Opposition, the Hon Kevin Rudd, and by the First Ministers of the eight states
and territories of Australia. It was commissioned by the First Ministers on 30
April 2007. The Commonwealth joined the Review at the end of 2007.
The Review was required to examine the impacts of climate change on the Australian economy, and to recommend medium- to long-term policies and policy frameworks to improve the prospects of sustainable prosperity.
The Review’s secretariat was established in June 2007. Based originally within the Victorian Department of Premier and Cabinet, it includes members from the Queensland, Western Australian and South Australian governments. A secretariat office within the federal Department of Climate Change was established in January 2008. The secretariat has provided invaluable expertise and support to this challenging exercise.
This draft report represents a detailed assessment of the implications of climate change for a single nation. It has built on the existing body of information in the fields of science and economics, and undertaken significant new work to illuminate the potential impacts on, and the most effective course of action for, Australia.
As part of its research and analysis, the Review has consulted widely with a wide range of experts in Australia and overseas: academics, officials, government departments and public bodies, business leaders and representatives, and non‑government organisations. The Review thanks all these people and organisations for their generous support under compressed time frames.
The Review has also benefited substantially from interactions with other organisations and the community more generally at five specialist forums and eight public lectures held around the country between August 2007 and June 2008. These forums and lectures were held in almost every mainland capital city, with an attendance of more than 3200 people in the lead up to the release of the draft report.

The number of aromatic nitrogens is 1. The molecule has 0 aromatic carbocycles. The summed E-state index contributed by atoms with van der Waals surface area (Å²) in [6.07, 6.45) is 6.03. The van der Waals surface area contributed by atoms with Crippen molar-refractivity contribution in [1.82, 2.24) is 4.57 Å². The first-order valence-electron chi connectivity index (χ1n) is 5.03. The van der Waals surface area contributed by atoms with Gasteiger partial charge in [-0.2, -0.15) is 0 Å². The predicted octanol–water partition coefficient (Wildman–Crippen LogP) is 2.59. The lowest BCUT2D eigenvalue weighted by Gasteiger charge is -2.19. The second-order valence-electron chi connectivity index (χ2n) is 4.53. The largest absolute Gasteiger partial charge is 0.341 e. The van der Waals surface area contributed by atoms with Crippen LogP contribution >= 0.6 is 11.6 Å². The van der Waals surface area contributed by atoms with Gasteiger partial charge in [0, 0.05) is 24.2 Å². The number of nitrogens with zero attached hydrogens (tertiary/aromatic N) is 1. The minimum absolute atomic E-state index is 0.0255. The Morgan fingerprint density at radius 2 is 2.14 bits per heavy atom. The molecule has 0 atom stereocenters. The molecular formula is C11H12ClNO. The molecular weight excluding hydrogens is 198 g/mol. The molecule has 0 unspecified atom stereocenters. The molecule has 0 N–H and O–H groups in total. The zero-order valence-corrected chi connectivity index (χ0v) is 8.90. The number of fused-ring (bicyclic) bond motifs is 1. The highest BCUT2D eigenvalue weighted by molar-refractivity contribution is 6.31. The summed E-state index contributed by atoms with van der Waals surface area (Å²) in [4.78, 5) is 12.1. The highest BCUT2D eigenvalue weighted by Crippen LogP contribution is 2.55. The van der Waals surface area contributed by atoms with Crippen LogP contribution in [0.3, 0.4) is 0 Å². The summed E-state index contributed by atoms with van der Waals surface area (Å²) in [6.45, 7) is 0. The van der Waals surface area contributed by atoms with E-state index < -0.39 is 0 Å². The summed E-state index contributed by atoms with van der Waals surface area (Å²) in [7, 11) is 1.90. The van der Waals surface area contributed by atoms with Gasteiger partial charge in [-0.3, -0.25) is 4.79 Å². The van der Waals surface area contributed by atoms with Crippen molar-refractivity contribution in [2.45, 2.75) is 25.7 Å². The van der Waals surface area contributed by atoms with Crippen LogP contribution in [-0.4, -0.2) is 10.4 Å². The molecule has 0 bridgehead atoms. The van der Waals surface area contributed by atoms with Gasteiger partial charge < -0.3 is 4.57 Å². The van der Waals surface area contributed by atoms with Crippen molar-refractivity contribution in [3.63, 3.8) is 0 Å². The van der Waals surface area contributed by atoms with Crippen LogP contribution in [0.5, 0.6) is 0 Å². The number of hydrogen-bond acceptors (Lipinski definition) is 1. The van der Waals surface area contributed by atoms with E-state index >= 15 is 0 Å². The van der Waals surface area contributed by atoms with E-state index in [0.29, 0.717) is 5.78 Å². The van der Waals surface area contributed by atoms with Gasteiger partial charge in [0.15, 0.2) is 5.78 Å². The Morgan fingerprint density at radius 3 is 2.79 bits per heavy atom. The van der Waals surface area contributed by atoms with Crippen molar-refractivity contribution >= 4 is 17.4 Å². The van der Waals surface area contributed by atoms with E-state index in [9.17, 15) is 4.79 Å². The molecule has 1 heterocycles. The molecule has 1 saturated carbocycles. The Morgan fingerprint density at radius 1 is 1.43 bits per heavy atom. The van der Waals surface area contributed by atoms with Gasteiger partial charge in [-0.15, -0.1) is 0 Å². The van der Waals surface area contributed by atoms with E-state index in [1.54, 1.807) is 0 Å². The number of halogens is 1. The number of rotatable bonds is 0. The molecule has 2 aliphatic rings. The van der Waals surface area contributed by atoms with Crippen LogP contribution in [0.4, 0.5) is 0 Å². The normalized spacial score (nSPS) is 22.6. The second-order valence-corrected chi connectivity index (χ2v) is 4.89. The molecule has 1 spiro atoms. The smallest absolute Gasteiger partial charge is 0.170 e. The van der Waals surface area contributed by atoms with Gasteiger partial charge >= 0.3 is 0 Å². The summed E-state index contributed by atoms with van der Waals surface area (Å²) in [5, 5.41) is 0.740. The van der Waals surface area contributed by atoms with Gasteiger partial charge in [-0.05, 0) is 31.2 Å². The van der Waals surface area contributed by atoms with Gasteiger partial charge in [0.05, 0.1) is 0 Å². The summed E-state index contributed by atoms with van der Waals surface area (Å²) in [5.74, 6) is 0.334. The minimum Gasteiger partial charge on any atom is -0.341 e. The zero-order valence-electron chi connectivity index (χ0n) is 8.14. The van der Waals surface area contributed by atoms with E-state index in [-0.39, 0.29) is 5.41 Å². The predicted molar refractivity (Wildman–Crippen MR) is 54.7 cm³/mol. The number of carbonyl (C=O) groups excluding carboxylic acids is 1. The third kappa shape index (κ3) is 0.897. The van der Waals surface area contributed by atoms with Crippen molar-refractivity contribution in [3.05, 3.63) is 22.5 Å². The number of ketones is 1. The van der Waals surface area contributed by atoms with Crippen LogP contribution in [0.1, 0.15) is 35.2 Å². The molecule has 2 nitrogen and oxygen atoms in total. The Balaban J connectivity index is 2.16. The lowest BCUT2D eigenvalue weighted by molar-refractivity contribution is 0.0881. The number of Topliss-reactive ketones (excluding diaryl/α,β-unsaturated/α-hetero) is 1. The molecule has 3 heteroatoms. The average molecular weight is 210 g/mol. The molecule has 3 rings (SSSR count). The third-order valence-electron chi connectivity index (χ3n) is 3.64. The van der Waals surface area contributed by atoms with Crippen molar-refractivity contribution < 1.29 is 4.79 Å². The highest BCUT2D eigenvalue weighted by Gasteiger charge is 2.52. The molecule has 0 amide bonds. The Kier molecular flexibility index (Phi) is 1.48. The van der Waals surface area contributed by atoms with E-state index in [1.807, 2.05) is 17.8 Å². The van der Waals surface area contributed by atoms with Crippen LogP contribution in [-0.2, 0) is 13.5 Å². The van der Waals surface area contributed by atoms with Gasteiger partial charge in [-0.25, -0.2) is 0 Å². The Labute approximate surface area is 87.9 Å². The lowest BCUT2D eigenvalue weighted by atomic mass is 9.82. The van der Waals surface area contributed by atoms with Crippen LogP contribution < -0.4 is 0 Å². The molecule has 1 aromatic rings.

A lengthy formal submissions process was also conducted, which attracted almost 4000 submissions. Interested stakeholders were encouraged to respond to a series of five issues papers, a discussion paper on the proposed emissions trading scheme and an interim report released in January 2008, all of which stimulated public discussion and debate on some of the most critical issues for climate change mitigation and adaptation in Australia. The submissions assisted in shaping the direction of the Review and a submissions report will be released in July 2008.
Issues of significance not considered in this draft report (such as the results of the economic modelling and the important issues of adaptation) will be further discussed in the supplementary draft report and the final report."
The Prime Minister of India has released the nation's National Action Plan on Climate Change. The 47 page document outlines proposed actions across a range of areas from energy efficiency to management of Himalayan ecosystems. Interestingly, although the report acknowledges upfront the importance of both mitigation and adaptation measures, it avoids some of the traditional language of adaptation when discussing what would normally be viewed as conventional adaptation actions. For example, in discussiong national "missions" for agriculture, ecosystems, and water resources, the report adheres to the lexicon of sustainability and resilience, which I believe ulimately forces one to look at the implications of climate change in their larger social and environemental context. The report also acknowledges the fact that new institutional arrangements will have to implemented to effectively manage the plan's various missions.
Wednesday, July 2, 2008
The Institute for Global Environmental Strategies (IGES), Hayama, Japan, has released a white paper entitled Climate Change Policies in the Asia-Pacific: Re-uniting Climate Change and Sustainable Development. The paper summarises current climate change policies in the Asia-Pacific region and makes a range of new recommendations regarding both mitigation and adaptation, based on research conducted by IGES.